This time of year is pressure-filled and brings up old wounds. The holidays involve a lot of detail-minding and extra effort. Entertaining, holiday cards, gift buying, baking, decorating, party attending, putting up lights, traveling and making sure everyone is happy, take a lot of energy. All three of my children have birthdays during the holiday season as well. Because I live in Minnesota, there is often snow shoveling to do too.
There are days in December I want to curl up into a ball and hibernate.
Why do I do it? Because I get a personal note from a 98-year-old relative every year thanking me for the wonderful family letter I include with the holiday cards. Because my kids get excited for the holidays and the traditions we have in place. Because I can’t figure out how to stop doing it, without feeling bad.
One year I had help from a partner. It was heavenly. My kids have begun to provide assistance in small ways. I appreciate that. I vent to my closest friends about my feelings of overwhelm. They empathize. I feel better, for a while.
Strong people take care of things
But over the years, starting when I was a child, I learned not to burden others with my needs or feelings. Other people are busy with their own to do lists. Strong people don’t need comforting. Strong people take care of things on their own.
Permission to let someone else help you
In Love and War in Intimate Relationships, Dr. Stan Tatkin and Dr. Marion Solomon stress the importance of interactive regulation. Interactive regulation is the process whereby at least two individuals co-manage and balance nervous system arousal in real-time.
A key point of Love and War is that we are in the care of our primary intimate partner. Our focal duty is to soothe and comfort each other. Often as adults we put out fires for our co-workers, resolve problems for our children, care for our aging parents, make sure our house is in order, etc. We put our partner and/or ourselves at the bottom of the care list.
When you can’t ask for help
Responses learned in childhood (due to a caregiver’s lack of attentiveness) and efforts to spare our partner added grief, often cause us to self-soothe or auto-regulate. If there is no spouse or partner, auto-regulation is even more likely.
When I don’t have a partner who comforts me and makes me feel secure, auto-regulation becomes my norm. I calm my nervous system by giving myself space and time away from the demands of others. When I don’t have this time away, I get overwhelmed and disregulated.
When you receive help
There have been periods in my life when a partner and I interactively regulated each other (although we had no idea we were doing that). We quieted each other’s anxieties. We were a team. Those were times of wonderful inner and outer peace.
According to Tatkin and Solomon, interactive regulation and attunement (a feeling of being on the same page, in alignment or in synchrony), produce a sense of safety and security as well as attraction. Both processes require a couple to be predictable and friendly on a micromoment basis. A micromoment is the subcortical speed at which people appraise and respond to social situations — roughly 30-300 milliseconds. Any perceived injuries or misattunement should be repaired quickly because they are perceived quickly.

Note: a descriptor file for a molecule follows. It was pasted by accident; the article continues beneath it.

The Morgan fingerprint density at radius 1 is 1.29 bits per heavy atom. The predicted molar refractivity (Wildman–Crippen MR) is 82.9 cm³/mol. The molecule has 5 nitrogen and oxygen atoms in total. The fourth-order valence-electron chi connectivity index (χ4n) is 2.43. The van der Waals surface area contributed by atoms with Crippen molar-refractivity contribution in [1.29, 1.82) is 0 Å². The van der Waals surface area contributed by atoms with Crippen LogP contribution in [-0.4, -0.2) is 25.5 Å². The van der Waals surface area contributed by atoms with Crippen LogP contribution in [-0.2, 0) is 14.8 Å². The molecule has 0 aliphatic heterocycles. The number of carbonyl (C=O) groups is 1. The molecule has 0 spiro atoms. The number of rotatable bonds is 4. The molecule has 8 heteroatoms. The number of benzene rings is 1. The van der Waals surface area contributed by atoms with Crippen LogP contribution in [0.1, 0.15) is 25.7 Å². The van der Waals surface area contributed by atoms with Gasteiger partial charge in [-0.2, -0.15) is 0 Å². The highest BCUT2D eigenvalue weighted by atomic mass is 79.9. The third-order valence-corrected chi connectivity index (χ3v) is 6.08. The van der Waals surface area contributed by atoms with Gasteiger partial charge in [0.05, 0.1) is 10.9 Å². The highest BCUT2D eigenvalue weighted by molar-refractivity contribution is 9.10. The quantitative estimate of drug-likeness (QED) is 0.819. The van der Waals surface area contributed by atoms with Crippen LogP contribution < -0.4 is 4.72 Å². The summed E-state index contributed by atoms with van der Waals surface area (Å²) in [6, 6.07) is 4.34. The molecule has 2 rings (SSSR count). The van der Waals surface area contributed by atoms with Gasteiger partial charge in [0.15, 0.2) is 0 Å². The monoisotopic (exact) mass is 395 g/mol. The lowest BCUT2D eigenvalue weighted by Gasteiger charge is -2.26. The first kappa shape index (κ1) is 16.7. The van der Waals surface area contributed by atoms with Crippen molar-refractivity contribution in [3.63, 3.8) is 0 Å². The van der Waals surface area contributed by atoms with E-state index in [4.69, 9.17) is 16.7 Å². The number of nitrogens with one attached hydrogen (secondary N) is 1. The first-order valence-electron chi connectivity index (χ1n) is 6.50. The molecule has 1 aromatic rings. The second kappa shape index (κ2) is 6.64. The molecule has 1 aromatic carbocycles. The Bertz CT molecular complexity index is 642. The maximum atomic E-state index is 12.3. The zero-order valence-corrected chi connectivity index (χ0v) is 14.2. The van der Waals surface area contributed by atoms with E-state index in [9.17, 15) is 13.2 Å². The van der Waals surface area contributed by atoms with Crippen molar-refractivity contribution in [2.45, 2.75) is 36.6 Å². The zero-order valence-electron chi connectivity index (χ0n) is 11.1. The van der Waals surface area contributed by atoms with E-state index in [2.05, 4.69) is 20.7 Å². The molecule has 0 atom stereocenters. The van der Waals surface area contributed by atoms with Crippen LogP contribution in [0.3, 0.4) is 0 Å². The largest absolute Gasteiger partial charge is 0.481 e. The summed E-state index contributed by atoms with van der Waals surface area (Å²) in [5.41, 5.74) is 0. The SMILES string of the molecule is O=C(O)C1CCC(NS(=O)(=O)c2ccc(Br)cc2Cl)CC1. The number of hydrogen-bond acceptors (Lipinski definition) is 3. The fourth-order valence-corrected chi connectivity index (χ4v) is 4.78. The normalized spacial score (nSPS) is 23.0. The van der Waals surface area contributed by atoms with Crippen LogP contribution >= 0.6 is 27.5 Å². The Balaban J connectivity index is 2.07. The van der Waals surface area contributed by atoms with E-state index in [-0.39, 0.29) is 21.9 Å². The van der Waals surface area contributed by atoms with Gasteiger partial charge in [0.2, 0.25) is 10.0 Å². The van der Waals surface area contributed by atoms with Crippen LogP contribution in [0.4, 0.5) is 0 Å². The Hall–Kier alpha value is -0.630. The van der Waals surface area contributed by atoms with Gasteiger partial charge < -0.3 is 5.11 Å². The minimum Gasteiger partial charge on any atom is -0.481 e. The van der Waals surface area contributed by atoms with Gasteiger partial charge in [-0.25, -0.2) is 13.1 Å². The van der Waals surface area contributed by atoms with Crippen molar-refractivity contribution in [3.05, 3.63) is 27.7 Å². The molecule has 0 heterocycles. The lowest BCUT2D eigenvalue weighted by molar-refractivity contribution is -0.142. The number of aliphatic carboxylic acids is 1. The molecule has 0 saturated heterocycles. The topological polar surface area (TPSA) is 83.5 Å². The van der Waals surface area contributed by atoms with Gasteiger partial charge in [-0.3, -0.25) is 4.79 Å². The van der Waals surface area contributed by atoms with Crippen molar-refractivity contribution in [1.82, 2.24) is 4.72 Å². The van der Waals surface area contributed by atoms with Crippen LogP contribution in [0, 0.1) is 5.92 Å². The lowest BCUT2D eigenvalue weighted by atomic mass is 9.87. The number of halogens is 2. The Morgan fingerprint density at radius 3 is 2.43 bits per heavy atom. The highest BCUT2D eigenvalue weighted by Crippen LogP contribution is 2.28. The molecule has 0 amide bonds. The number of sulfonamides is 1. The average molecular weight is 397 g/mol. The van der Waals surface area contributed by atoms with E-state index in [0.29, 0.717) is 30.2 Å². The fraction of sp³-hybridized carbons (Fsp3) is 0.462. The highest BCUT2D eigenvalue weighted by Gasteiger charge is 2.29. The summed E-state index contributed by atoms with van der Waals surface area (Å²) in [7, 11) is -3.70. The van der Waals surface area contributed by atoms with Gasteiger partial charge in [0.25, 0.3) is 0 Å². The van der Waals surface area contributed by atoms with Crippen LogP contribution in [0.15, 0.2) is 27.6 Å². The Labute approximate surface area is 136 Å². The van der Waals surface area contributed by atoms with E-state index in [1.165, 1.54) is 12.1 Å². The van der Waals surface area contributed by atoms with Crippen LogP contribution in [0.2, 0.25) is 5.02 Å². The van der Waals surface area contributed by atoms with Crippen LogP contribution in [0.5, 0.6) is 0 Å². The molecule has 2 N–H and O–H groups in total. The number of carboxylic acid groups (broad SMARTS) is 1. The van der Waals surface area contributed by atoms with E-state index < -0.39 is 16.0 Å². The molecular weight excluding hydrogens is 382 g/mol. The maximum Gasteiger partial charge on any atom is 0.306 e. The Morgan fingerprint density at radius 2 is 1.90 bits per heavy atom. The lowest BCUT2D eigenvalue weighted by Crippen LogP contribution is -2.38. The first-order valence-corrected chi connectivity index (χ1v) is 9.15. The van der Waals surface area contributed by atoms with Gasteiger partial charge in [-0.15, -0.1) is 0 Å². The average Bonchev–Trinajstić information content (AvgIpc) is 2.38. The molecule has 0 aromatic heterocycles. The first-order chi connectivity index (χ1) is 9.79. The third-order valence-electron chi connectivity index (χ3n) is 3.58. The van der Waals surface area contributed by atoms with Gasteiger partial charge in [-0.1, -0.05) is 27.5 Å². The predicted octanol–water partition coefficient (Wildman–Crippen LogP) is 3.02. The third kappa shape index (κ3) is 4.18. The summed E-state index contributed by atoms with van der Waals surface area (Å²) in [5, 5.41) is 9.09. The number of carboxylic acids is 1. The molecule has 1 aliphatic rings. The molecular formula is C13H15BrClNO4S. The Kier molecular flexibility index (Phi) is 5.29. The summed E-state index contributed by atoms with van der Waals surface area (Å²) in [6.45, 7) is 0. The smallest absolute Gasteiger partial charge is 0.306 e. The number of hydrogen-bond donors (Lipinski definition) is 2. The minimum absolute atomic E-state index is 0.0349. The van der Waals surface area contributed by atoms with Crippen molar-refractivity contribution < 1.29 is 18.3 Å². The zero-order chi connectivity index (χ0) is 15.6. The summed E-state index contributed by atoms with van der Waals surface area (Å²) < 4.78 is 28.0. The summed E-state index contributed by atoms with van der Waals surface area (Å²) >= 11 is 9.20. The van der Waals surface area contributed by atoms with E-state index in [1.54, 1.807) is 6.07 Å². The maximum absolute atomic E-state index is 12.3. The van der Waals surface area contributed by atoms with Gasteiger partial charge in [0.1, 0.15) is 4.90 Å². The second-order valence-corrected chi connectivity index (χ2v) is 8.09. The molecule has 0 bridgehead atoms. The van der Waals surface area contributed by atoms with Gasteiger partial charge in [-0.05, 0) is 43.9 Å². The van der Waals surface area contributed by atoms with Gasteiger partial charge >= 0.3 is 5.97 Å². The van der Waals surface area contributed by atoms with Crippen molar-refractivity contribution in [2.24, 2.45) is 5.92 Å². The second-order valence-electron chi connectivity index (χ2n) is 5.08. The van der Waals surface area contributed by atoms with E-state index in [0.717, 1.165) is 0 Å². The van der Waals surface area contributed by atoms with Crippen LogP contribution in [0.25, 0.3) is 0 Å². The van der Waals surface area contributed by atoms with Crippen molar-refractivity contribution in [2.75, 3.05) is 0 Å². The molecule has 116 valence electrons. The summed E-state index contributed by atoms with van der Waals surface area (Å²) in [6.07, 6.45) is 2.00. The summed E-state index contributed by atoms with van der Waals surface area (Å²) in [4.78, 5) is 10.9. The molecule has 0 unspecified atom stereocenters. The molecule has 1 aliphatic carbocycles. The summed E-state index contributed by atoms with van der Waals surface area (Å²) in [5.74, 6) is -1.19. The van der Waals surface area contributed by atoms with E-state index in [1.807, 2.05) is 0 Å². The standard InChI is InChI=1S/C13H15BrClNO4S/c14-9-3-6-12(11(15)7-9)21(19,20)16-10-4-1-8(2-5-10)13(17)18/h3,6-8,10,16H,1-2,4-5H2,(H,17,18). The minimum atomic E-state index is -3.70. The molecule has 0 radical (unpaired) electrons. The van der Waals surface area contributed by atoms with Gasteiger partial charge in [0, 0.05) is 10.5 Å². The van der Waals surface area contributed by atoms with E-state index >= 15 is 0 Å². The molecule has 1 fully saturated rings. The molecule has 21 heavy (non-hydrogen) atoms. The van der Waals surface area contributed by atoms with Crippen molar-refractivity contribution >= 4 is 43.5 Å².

Dr. Tatkin gives an example of a young couple and their struggle to regulate each other while taking care of their children. The wife often had a hard time getting their four-year-old dressed in the morning. The child fought against the mother until the mother ended up yelling at the child. The yelling, heard as a distress signal by the husband, caused him to charge into the room and swiftly yell at and discipline the child. This action disempowered the wife and did not change the behavior in the child. The next day the same scene took place. Dr. Tatkin suggested the husband calmly enter the room, kiss his wife on the head or rest his hand on her shoulder and ask if there is anything he can do to help her. These gestures would soothe the wife’s nerves and most likely help the child feel secure too. Tatkin calls this ‘regulating the regulator’. This kind of interaction puts your partner and your relationship first. It makes your partner feel secure and cared for.
Healing old wounds
Interactive regulation involves learning each other’s old wounds and working to heal them. It requires closeness and keen observation of facial expressions, tone of voice, body language, etc. It requires deep listening with intent to understand and comfort in the way your partner needs. It requires appreciation, respect and admission of vulnerability.
One of my old wounds is not feeling I can count on the support of a loved one. Any sign someone is not consistently reliable with their words and actions, puts my nervous system on alert.
The holidays are a time when I feel that wound. I feel alone in my tasks and sometimes even in the celebrations. My extended family lives far away. The interdependence of a partnership has been rare. It’s not my children’s place to provide emotional support.
My friends fill in as family and support, which I greatly appreciate. The inclusion of a church community this year has also eased my dis-ease. Knowing there is somewhere I am consistently embraced and included, gives me energy to support others.
As the holiday season kicks off this week with Thanksgiving, I am extremely grateful for the good people in my life who interactively regulate with me. I look forward to getting better at caring for others while being cared for.
Do you ever feel like you’re doing everything alone? Is self-soothing your default method of emotional regulation? How could someone comfort you?